For the first layer, WP29 recommends the Controllers to provide data subjects with a clear overview of the processing of their personal data and the location of detailed information in other layers of the privacy notice.[v] According to Recital 39 of GDPR, the first layer should include the details of the processing purposes, the identity of the controller and a description of the data subject’s rights.[vi] Presenting such information at the forefront facilitates transparency and ease of access for data subjects. Moreover, to be in line with the fairness principle, the first layer is also recommended to contain information on the serious impact of the processing on the data subject (if any) and processing which could surprise them. In addition, Controllers can include supplementary content in the first layer, but only if they can demonstrate accountability for the prioritized information.

About the second and the third layer, in the absence of explicit directives within the WP29 Guidelines, a two-layer structure has emerged as the prevailing approach for privacy notices. This format typically features the first layer, as previously analyzed, and a comprehensive notice as the second layer. However, some privacy notices utilize a three-layer format, with the content presented in each layer varying across different notices.

For example, in the Opinion 10/2004 on More Harmonised Information Provisions of WP29, the second layer is recommended to be presented as a condensed notice with all relevant information required, such as the types of data collected, the recipients of data, choices available to data subjects, contact details, etc. This is the core layer which offers data subjects a more comprehensive overview within a single page. The third layer, in accordance with this guideline, shall incorporate comprehensive national legal details and potentially a full privacy statement with relevant national contact links.

Meanwhile, other notices usually comprise of a second layer as a full privacy statement and a third layer serving as either (i) a reference document, providing a comprehensive explanation of all data processing definitions and practices for users seeking in-depth information; or (ii) an interactive tool or FAQ that allows data subjects to explore answers to specific questions based on their needs.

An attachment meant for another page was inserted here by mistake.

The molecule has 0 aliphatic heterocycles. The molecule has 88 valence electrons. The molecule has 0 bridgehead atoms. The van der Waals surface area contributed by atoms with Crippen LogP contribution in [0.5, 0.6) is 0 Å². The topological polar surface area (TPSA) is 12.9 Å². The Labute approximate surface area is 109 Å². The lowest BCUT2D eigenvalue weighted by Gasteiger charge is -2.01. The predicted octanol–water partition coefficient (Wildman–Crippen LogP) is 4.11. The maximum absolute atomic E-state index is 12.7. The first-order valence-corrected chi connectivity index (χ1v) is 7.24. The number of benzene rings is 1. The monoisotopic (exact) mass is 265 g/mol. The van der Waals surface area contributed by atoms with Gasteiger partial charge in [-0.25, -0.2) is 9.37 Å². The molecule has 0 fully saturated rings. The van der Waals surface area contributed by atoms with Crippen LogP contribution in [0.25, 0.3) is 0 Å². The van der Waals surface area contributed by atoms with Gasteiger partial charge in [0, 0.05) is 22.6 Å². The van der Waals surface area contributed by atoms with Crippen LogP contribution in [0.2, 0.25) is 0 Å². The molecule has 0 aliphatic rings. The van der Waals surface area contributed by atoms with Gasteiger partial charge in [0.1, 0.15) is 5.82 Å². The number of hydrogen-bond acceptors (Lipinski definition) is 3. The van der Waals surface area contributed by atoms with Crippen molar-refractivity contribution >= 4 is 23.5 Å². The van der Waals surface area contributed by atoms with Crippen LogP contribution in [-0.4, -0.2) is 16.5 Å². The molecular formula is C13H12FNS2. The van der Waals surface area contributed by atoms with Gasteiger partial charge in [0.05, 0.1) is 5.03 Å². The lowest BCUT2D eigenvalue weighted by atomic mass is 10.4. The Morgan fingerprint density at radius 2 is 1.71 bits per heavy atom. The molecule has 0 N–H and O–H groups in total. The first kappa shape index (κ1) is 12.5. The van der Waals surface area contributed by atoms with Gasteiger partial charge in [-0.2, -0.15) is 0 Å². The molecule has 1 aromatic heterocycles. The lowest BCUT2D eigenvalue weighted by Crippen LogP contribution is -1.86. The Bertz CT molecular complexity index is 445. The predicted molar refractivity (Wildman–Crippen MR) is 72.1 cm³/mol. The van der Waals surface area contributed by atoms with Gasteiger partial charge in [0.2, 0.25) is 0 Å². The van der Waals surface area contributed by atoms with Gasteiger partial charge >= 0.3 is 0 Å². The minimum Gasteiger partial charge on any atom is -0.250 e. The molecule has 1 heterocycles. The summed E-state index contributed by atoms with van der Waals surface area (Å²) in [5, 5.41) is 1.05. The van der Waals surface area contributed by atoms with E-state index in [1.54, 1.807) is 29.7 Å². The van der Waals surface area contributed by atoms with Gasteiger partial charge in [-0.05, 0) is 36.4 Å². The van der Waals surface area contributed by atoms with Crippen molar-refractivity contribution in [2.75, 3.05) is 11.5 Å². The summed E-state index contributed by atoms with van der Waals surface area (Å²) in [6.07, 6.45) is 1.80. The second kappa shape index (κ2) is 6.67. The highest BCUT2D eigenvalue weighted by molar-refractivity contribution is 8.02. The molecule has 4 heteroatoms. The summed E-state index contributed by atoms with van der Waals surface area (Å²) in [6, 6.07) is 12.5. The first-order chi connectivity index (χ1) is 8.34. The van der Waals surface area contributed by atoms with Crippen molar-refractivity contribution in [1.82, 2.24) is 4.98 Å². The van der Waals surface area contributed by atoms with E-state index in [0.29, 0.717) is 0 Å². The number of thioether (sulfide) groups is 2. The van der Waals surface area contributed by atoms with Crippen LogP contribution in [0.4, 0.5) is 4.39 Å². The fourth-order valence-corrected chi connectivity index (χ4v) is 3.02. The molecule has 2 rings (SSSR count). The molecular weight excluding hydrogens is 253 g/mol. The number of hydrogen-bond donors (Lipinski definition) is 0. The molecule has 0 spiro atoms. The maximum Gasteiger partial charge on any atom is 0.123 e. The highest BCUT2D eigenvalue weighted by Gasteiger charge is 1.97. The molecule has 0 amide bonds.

Although the three-layer format ensures comprehensiveness in privacy notices, it can also introduce undue complexity, overwhelming data subjects with an excessive amount of information. Consequently, the use of multi-layered privacy notices may hinder, rather than promote, transparency in the processing of personal data. This outcome would directly contradict the purpose for which layered notices were originally conceived. Therefore, a third layer should be utilized only if  it demonstrably improves user understanding without introducing confusion.

To sum up, a layered privacy notice should include a concise summary highlighting the essential aspects of data processing. The notice should also have well-structured layers that are easy to navigate and readily accessible. Additionally, the language used in the privacy notice should be clear and understandable, avoiding legal jargon.


  1. How To Implement A Layered Notice?

In accordance with the WP29 guidelines, layered notice can be employed in both digital and non-digital contexts to promote transparency.

In the online approach, layered notice involves linking to the various information categories that must be provided to data subjects, rather than presenting all such information in a single on-screen notice. For the first layer, it should be presented on banner or pop-up with less-than-one-screenful length. In accordance with Article 12.7 and Recital 60 of GDPR, Data Controllers may leverage standardized icons within the initial layer of their data privacy notices to enhance visual clarity, promote ease of comprehension, and ensure ready accessibility for data subjects (note that the icons should be machine-readable where they are presented electronically). Besides, the link to the full notice or to relevant parts should be made easily identifiable (e.g., different color, underlined). After finishing the first layer, data subjects should be able to navigate directly to the section of the next layer that they wish to read. Transparency must also be maintained within subsequent layers. This can be achieved through the use of clear headings and subheadings, along with hyperlinks that connect back to relevant sections in the first layer for more detailed information. In addition to website, the design of layered notice should give due consideration to the mobile-friendliness by ensuring all layers are optimized for mobile devices with easy navigation.